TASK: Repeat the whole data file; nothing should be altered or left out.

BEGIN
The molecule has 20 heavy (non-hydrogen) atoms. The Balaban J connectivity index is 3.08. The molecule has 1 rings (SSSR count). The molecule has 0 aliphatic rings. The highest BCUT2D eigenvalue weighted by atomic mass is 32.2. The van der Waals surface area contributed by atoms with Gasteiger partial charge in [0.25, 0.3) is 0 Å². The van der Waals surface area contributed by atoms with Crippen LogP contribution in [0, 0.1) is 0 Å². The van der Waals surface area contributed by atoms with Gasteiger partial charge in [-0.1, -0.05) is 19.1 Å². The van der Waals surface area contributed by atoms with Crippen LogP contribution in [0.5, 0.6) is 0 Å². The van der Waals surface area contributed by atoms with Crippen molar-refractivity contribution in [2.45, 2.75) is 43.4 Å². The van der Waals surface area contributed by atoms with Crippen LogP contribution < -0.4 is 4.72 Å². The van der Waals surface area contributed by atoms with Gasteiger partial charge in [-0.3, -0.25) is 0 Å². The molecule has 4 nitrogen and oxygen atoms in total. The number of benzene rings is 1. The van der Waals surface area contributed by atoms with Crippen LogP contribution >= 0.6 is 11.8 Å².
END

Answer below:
The molecule has 20 heavy (non-hydrogen) atoms. The Balaban J connectivity index is 3.08. The molecule has 1 rings (SSSR count). The molecule has 0 aliphatic rings. The highest BCUT2D eigenvalue weighted by atomic mass is 32.2. The van der Waals surface area contributed by atoms with Gasteiger partial charge in [0.25, 0.3) is 0 Å². The van der Waals surface area contributed by atoms with Crippen LogP contribution in [0, 0.1) is 0 Å². The van der Waals surface area contributed by atoms with Gasteiger partial charge in [-0.1, -0.05) is 19.1 Å². The van der Waals surface area contributed by atoms with Crippen LogP contribution in [0.5, 0.6) is 0 Å². The van der Waals surface area contributed by atoms with Crippen molar-refractivity contribution in [2.45, 2.75) is 43.4 Å². The van der Waals surface area contributed by atoms with Crippen LogP contribution < -0.4 is 4.72 Å². The van der Waals surface area contributed by atoms with Gasteiger partial charge in [-0.3, -0.25) is 0 Å². The molecule has 4 nitrogen and oxygen atoms in total. The number of benzene rings is 1. The van der Waals surface area contributed by atoms with Crippen LogP contribution >= 0.6 is 11.8 Å².